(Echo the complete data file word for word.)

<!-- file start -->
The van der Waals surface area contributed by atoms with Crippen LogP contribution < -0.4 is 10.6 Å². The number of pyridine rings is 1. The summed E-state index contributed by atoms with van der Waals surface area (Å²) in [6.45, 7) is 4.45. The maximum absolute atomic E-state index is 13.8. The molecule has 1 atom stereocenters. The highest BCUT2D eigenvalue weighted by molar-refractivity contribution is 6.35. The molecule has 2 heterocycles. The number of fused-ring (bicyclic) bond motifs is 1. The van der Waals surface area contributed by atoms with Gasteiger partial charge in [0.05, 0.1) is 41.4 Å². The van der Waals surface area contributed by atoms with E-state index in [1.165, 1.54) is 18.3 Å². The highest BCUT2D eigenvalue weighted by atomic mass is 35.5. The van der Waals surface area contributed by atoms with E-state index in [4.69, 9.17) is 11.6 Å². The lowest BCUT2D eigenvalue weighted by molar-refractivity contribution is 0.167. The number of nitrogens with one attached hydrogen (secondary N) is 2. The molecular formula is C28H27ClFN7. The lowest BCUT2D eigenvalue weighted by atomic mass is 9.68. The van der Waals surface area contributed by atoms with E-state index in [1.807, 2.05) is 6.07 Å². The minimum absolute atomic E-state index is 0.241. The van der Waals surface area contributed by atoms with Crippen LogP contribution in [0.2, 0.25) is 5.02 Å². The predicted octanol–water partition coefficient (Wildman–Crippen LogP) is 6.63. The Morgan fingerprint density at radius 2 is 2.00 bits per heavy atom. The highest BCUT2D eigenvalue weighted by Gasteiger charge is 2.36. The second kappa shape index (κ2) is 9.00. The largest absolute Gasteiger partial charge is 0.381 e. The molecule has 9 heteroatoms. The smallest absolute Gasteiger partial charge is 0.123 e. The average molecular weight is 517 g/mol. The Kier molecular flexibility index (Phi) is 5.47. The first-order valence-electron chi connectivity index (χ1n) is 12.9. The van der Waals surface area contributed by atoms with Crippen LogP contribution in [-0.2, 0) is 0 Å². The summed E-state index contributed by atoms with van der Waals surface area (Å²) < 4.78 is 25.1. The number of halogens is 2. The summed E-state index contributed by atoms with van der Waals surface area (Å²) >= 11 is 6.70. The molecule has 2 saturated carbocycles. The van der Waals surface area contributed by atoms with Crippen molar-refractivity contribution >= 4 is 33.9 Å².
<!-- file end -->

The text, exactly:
The van der Waals surface area contributed by atoms with Crippen LogP contribution < -0.4 is 10.6 Å². The number of pyridine rings is 1. The summed E-state index contributed by atoms with van der Waals surface area (Å²) in [6.45, 7) is 4.45. The maximum absolute atomic E-state index is 13.8. The molecule has 1 atom stereocenters. The highest BCUT2D eigenvalue weighted by molar-refractivity contribution is 6.35. The molecule has 2 heterocycles. The number of fused-ring (bicyclic) bond motifs is 1. The van der Waals surface area contributed by atoms with Gasteiger partial charge in [0.05, 0.1) is 41.4 Å². The van der Waals surface area contributed by atoms with E-state index in [1.165, 1.54) is 18.3 Å². The highest BCUT2D eigenvalue weighted by atomic mass is 35.5. The van der Waals surface area contributed by atoms with E-state index in [4.69, 9.17) is 11.6 Å². The lowest BCUT2D eigenvalue weighted by molar-refractivity contribution is 0.167. The number of nitrogens with one attached hydrogen (secondary N) is 2. The molecular formula is C28H27ClFN7. The lowest BCUT2D eigenvalue weighted by atomic mass is 9.68. The van der Waals surface area contributed by atoms with E-state index in [1.807, 2.05) is 6.07 Å². The minimum absolute atomic E-state index is 0.241. The van der Waals surface area contributed by atoms with Crippen LogP contribution in [0.2, 0.25) is 5.02 Å². The predicted octanol–water partition coefficient (Wildman–Crippen LogP) is 6.63. The Morgan fingerprint density at radius 2 is 2.00 bits per heavy atom. The highest BCUT2D eigenvalue weighted by Gasteiger charge is 2.36. The second kappa shape index (κ2) is 9.00. The largest absolute Gasteiger partial charge is 0.381 e. The molecule has 9 heteroatoms. The smallest absolute Gasteiger partial charge is 0.123 e. The average molecular weight is 517 g/mol. The Kier molecular flexibility index (Phi) is 5.47. The first-order valence-electron chi connectivity index (χ1n) is 12.9. The van der Waals surface area contributed by atoms with Crippen LogP contribution in [-0.2, 0) is 0 Å². The summed E-state index contributed by atoms with van der Waals surface area (Å²) < 4.78 is 25.1. The number of halogens is 2. The summed E-state index contributed by atoms with van der Waals surface area (Å²) >= 11 is 6.70. The molecule has 2 saturated carbocycles. The van der Waals surface area contributed by atoms with Crippen molar-refractivity contribution >= 4 is 33.9 Å².